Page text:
It is always said in the travel guides that the Ticos lead good lives and are pretty wealthy even when compared to the USA. We always wanted to have some explanation for that statement since we saw some sort of ghetto in San Jose with sheet-metal hovels and in all the places we’ve visited we also saw a lot of relatively humble homes. Food is pretty expensive and that’s why most people eat a lot of cheap rice and beans up to three times a day. The biggest and nicest houses were almost always owned by foreigners who had come to Costa Rica as far as we could tell. Also most of the bars, restaurants and hotels in and around Puerto Viejo were owned by foreigners, apart from small supermarkets and the sodas.

Of course there’s also Ticos making good money and Manu told us a rather depressing story about that. If you own land in Costa Rica you can earn money just by not building anything on it. A lot of other countries pay for that to make up for all the carbon dioxide they’re producing. Near Puerto Viejo there’s a reservation for the indigenous people of Costa Rica – the Kekoldi reservation. One weekend we planned to go there to learn something about the “real” Costa Rica and it’s history so we asked Manu about it. He said not to bother since there aren’t any indians living there at all. It’s all just a farce and the reservation was only created for political reasons and to earn money because nothing may be build there. The money paid by other industrial countries is supposed to go to the indians but it goes to the chief of the reservation instead who isn’t even an indian himself. Actually the land where Manu’s house stands today was once part of the reservation but a former president of Costa Rica and some others passed a law to swap it with some other land further up in the mountains. The reason being that land nearer to the coast was worth more and could be turned into real estate to make money. The indians didn’t really care since they’re living high up in the mountains anyway. Their traditional way of living has been corrupted too. There’s Colombians who pay them with rice and flour to plant and harvest Marihuana on their land.

I find all that quite depressing. One of the important things about our voyage is to me that we’re trying to find out what we really need to live. I’ve already found out that I don’t need TV or a gaming console to be happy but I’ve also realized that there’s almost no way to escape money and capitalism along with all it’s ugly hallmarks. Don’t get me wrong though – Costa Rica is just as beautiful and a wonderful place to visit or live in as Janina described it! The nature and wildlife and the friendly people made a huge impression on me too and I’m very glad that we decided to start our journey there. Also I don’t want to end this article on a depressing note so I’ll add some random observations and fun facts:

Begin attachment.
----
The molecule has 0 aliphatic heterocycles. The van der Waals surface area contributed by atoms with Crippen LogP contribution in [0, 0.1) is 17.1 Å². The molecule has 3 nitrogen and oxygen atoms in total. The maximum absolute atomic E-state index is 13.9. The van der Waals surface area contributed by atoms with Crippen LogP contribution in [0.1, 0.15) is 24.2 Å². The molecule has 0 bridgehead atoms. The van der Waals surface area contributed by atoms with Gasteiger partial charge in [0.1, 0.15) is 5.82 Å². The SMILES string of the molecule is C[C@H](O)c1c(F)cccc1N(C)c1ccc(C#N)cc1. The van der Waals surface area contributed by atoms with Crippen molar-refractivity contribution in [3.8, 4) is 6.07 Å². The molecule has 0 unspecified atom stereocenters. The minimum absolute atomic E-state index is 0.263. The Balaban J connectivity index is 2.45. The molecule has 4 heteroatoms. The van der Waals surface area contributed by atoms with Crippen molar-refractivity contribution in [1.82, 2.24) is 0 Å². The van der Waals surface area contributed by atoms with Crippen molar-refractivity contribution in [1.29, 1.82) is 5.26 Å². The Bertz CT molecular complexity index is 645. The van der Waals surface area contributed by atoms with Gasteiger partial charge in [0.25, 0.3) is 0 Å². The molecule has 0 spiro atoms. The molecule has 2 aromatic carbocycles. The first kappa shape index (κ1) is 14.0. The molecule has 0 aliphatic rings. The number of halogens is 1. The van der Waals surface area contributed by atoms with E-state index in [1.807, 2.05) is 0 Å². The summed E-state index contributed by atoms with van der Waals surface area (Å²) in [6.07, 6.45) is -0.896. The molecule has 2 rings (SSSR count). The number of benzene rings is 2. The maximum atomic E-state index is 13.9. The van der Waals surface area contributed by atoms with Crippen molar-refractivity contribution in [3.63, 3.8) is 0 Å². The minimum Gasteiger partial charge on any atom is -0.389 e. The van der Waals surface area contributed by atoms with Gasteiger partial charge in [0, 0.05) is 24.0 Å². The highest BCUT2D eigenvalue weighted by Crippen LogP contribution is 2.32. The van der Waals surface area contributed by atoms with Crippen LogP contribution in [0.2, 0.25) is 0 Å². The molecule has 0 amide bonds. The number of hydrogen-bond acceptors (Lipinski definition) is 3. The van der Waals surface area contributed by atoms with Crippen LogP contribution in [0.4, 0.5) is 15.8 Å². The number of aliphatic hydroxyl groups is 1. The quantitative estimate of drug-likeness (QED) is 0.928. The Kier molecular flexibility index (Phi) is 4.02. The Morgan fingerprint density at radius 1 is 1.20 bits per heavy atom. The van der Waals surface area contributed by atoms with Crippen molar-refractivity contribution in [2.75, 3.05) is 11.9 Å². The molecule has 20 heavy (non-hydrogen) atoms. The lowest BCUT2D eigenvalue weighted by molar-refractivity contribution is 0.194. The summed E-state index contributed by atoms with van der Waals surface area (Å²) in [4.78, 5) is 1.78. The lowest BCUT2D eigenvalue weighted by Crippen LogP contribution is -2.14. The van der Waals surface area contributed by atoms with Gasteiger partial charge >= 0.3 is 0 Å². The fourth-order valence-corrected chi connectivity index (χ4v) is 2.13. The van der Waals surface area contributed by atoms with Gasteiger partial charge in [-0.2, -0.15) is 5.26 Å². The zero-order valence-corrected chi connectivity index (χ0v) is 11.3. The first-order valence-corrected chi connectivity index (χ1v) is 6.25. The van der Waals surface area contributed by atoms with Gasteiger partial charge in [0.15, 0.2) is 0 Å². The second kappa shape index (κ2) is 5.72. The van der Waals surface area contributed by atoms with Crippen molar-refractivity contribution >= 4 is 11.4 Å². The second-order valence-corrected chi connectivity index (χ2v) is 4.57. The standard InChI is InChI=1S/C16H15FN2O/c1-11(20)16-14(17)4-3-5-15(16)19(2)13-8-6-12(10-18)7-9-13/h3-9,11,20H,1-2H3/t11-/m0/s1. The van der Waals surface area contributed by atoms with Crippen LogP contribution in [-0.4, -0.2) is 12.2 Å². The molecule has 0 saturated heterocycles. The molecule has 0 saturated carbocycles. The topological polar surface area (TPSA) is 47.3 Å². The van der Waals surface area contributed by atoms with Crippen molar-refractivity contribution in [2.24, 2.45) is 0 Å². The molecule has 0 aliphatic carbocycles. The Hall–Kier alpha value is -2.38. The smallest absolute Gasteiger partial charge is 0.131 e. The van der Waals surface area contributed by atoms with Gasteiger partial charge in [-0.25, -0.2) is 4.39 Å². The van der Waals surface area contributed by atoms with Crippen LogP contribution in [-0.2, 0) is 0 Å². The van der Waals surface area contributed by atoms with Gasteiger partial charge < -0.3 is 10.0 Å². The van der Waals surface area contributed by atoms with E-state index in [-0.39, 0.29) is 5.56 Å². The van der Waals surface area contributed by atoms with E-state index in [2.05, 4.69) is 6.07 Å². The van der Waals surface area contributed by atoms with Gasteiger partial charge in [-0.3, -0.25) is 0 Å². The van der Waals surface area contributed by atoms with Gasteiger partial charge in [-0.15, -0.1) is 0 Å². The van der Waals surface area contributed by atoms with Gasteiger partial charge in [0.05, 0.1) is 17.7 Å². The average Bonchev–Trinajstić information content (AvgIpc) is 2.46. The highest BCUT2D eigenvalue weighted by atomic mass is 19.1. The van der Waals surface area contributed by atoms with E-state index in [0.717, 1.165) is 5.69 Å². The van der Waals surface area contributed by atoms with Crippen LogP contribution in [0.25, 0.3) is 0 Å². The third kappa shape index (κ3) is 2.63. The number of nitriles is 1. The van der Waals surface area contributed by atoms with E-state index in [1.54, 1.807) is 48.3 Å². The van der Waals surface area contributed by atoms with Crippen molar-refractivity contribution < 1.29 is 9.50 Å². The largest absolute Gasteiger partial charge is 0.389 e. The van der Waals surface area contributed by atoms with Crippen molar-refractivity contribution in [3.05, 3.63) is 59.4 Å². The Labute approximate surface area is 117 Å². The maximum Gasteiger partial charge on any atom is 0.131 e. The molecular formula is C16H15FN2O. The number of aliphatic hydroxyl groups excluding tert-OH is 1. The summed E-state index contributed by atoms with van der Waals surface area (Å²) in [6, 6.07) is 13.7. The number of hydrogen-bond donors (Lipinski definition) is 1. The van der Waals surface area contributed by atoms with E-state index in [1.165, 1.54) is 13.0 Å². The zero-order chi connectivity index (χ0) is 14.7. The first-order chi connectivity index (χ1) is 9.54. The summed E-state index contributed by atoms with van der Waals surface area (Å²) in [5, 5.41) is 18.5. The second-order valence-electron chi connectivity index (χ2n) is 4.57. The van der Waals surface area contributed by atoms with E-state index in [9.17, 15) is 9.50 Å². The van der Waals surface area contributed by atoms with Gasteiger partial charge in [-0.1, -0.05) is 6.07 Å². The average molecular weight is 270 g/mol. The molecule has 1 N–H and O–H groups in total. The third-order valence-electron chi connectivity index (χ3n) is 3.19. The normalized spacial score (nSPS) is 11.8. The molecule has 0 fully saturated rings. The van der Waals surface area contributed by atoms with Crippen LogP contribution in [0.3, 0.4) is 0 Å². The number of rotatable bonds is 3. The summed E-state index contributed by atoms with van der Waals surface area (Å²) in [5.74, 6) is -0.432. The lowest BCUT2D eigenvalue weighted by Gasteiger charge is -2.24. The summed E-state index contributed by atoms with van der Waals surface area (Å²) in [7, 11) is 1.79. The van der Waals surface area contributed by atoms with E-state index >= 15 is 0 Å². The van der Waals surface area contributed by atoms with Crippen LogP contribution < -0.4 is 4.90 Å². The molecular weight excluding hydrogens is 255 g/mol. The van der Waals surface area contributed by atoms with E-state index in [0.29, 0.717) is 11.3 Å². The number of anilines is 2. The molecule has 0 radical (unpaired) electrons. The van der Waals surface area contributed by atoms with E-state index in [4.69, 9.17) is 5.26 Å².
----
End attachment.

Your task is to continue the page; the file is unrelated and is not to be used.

• What’s with all the chinese people in Costa Rica? At least every second little supermarket and quite some restaurants are in chinese hands. We never found out why that is.
  • There’s really few people smoking in Costa Rica and smoking is prohibited almost everywhere.
  • When the Ticos overtake somebody on the road they honk their signal-horn and often the person honks in response then. They also do it when passing pedestrians or cyclists or when entering a tight curve with obstructed view. It seems to be an ingenious way of preventing accidents.
  • Ticos love platanos which are chips\crisps made of plantain. Martin loves them now too!
  • There’s radio towers everyhwere. Even small towns like Santa Elena have several of them and every bank seems to have it’s own on the roof.
  • To find a shower with hot water is a pretty rare occurrence in Costa Rica.
  • You see more guns around than you’re used to as a german. Every security guard carries one and every bank has at least one armed guard. When you enter a bank they search you for concealed weapons and you have to go through a metal detector, too.If you happen to witness the refilling of an ATM you feel like you’re in an action movie. There’s always three guys with bulletproof vests, handguns and shotguns rolling up in an armored car. Two of them look around nervously and with grave expressions on their faces having their fingers on the triggers of their guns while the third one refills the machine.
  • In the supermarket you can get the most things as in Germany but there’s also a few things more. You’ll always find a shelf with beans in every variation. Dried beans, fresh beans, refried beans, seasoned beans paste, black beans, red beans, white beans etc. Also there’s always plantain, yuca, fresh coconuts, tamarind, some sort of pumpkin and variants of sweet potatoes. Also you can eat chicken practically everywhere in Costa Rica.
  • Costa Rica is a pretty small country and covers an area about as big as Lower Saxony.
  • Power outages are not uncommon in Central America and we’ ve experienced quite a few of them already. It’ s always good to have a flashlight there.
  • As the only country worldwide Costa Rica doesn’t have any military forces.
  • There’s all kinds of churches and no two of them seem to belong to the same flavour of religion.
  • Dairy products are pretty expensive in Costa Rica and there’s not too much variety.